• Man for Himself: An Inquiry into the Psychology of Ethics

  • By: Erich Fromm
  • Narrated by: Erich Fromm
  • Length: 7 hrs and 33 mins
  • Unabridged
  • Release date: 11-29-17
  • Language: English
  • Publisher: Erich Fromm
  • 5 out of 5 stars 5.0 (1 rating)

Regular price: $19.95

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Publisher's Summary

In Man for Himself, Erich Fromm examines the confusion of modern women and men who, because they lack faith in any principle by which life ought to be guided, become the helpless prey of forces both within and without. From the broad, interdisciplinary perspective that marks Fromm's distinguished oeuvre, he shows that psychology cannot divorce itself from the problems of philosophy and ethics, and that human nature cannot be understood without understanding the values and moral conflicts that confront us all.
He shows that an ethical system can be based on human nature rather than on revelations or traditions. As Fromm asserts, "If man is to have confidence in values, he must know himself and the capacity of his nature for goodness and productiveness."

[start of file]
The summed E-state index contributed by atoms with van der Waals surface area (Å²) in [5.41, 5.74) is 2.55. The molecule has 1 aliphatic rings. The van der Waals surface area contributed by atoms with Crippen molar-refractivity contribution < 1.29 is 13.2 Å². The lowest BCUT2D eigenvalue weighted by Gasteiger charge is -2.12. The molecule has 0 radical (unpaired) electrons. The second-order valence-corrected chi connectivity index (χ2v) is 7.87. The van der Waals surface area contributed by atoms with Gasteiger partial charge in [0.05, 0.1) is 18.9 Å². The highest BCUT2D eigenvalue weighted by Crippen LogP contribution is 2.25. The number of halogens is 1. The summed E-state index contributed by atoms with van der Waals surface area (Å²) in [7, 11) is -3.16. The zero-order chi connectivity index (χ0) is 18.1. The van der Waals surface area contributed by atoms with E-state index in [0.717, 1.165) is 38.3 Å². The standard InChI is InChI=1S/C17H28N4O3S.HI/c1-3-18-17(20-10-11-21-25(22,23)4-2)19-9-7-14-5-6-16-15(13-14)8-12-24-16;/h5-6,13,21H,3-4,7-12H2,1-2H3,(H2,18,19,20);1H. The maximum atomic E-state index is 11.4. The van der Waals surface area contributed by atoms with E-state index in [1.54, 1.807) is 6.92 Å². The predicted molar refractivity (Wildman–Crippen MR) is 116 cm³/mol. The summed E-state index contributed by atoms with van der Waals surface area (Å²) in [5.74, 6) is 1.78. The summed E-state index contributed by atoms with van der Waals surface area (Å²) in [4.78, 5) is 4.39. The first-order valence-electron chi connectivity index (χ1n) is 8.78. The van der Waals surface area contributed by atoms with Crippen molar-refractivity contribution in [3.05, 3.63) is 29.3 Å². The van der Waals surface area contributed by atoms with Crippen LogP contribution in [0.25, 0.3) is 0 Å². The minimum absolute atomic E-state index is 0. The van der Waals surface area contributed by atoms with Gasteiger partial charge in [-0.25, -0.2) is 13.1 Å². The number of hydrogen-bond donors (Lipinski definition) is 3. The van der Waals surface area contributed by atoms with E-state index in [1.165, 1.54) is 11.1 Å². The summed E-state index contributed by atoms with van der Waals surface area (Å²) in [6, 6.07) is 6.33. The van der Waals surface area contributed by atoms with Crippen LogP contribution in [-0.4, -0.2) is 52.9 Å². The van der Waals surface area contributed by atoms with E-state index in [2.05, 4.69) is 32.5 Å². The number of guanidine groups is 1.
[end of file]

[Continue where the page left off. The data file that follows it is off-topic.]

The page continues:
©2008 Erich Fromm (P)2008 Erich Fromm
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Customer Reviews

Most Helpful
5 out of 5 stars
By Justice Campbell on 02-15-18

How you conceptualize ethical choices might change

This book reviews various sets of ethics - primarily authoritarian vs humanistic (ethics from an external authority vs coming from inside oneself). Additionally, various thinkers of the past have their stance noted - from Freud to Spinoza. Lastly, the ethical viewpoints are broken down by specific topics, such as, where does conscience come from, hate, love, and being productive as the route to happiness.
Like most psychology books, it’s not for the light listener. Even at normal speed, I needed to rewind many times to get the idea being imparted - having a dictionary handy helps too. I’m not a psychologist.
This is a very good book for people desiring to learn about ethics as a concept and as applied to today’s times, are on their own search for meaning, or merely wish to peek behind the curtain at some of the driving forces behind our choices of conscience.
The biggest impact for me was how the book broke down current societal ethics - such as the concept of selfishness - allowing me to think beyond what I’d always thought such things meant (as taught by socialization)

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